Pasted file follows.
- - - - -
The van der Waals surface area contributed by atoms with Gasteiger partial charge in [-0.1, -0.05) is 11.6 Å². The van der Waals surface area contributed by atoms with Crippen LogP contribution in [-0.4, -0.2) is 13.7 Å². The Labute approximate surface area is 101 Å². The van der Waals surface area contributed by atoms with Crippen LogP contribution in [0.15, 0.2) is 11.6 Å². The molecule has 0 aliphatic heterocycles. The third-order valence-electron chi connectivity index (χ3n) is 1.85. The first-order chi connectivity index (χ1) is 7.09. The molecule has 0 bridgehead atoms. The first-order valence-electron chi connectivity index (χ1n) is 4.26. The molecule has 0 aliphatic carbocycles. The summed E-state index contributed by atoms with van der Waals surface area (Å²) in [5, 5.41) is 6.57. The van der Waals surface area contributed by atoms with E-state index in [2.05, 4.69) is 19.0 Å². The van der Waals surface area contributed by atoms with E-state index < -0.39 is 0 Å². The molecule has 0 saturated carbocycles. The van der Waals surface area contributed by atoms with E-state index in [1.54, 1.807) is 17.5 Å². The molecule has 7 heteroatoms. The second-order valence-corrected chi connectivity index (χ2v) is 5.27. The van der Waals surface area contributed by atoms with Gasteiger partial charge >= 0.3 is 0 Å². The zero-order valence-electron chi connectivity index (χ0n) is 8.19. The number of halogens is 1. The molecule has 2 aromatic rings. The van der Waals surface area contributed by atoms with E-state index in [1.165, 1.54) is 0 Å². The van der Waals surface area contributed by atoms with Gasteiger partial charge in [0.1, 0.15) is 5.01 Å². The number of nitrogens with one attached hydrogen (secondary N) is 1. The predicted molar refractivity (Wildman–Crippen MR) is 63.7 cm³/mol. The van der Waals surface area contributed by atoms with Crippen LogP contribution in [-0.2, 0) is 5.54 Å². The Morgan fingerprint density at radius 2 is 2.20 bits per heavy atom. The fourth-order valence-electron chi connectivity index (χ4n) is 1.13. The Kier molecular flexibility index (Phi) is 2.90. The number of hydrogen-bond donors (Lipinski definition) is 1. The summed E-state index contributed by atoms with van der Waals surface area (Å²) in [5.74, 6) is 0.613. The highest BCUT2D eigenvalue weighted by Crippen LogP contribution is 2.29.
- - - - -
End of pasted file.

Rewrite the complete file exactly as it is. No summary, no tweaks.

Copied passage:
The van der Waals surface area contributed by atoms with Gasteiger partial charge in [-0.1, -0.05) is 11.6 Å². The van der Waals surface area contributed by atoms with Crippen LogP contribution in [-0.4, -0.2) is 13.7 Å². The Labute approximate surface area is 101 Å². The van der Waals surface area contributed by atoms with Crippen LogP contribution in [0.15, 0.2) is 11.6 Å². The molecule has 0 aliphatic heterocycles. The third-order valence-electron chi connectivity index (χ3n) is 1.85. The first-order chi connectivity index (χ1) is 7.09. The molecule has 0 bridgehead atoms. The first-order valence-electron chi connectivity index (χ1n) is 4.26. The molecule has 0 aliphatic carbocycles. The summed E-state index contributed by atoms with van der Waals surface area (Å²) in [5, 5.41) is 6.57. The van der Waals surface area contributed by atoms with E-state index in [2.05, 4.69) is 19.0 Å². The van der Waals surface area contributed by atoms with E-state index < -0.39 is 0 Å². The molecule has 0 saturated carbocycles. The van der Waals surface area contributed by atoms with E-state index in [1.54, 1.807) is 17.5 Å². The molecule has 7 heteroatoms. The second-order valence-corrected chi connectivity index (χ2v) is 5.27. The van der Waals surface area contributed by atoms with Gasteiger partial charge >= 0.3 is 0 Å². The zero-order valence-electron chi connectivity index (χ0n) is 8.19. The number of halogens is 1. The molecule has 2 aromatic rings. The van der Waals surface area contributed by atoms with E-state index in [1.165, 1.54) is 0 Å². The van der Waals surface area contributed by atoms with Gasteiger partial charge in [0.1, 0.15) is 5.01 Å². The number of nitrogens with one attached hydrogen (secondary N) is 1. The predicted molar refractivity (Wildman–Crippen MR) is 63.7 cm³/mol. The van der Waals surface area contributed by atoms with Crippen LogP contribution in [-0.2, 0) is 5.54 Å². The Morgan fingerprint density at radius 2 is 2.20 bits per heavy atom. The fourth-order valence-electron chi connectivity index (χ4n) is 1.13. The Kier molecular flexibility index (Phi) is 2.90. The number of hydrogen-bond donors (Lipinski definition) is 1. The summed E-state index contributed by atoms with van der Waals surface area (Å²) in [5.74, 6) is 0.613. The highest BCUT2D eigenvalue weighted by Crippen LogP contribution is 2.29.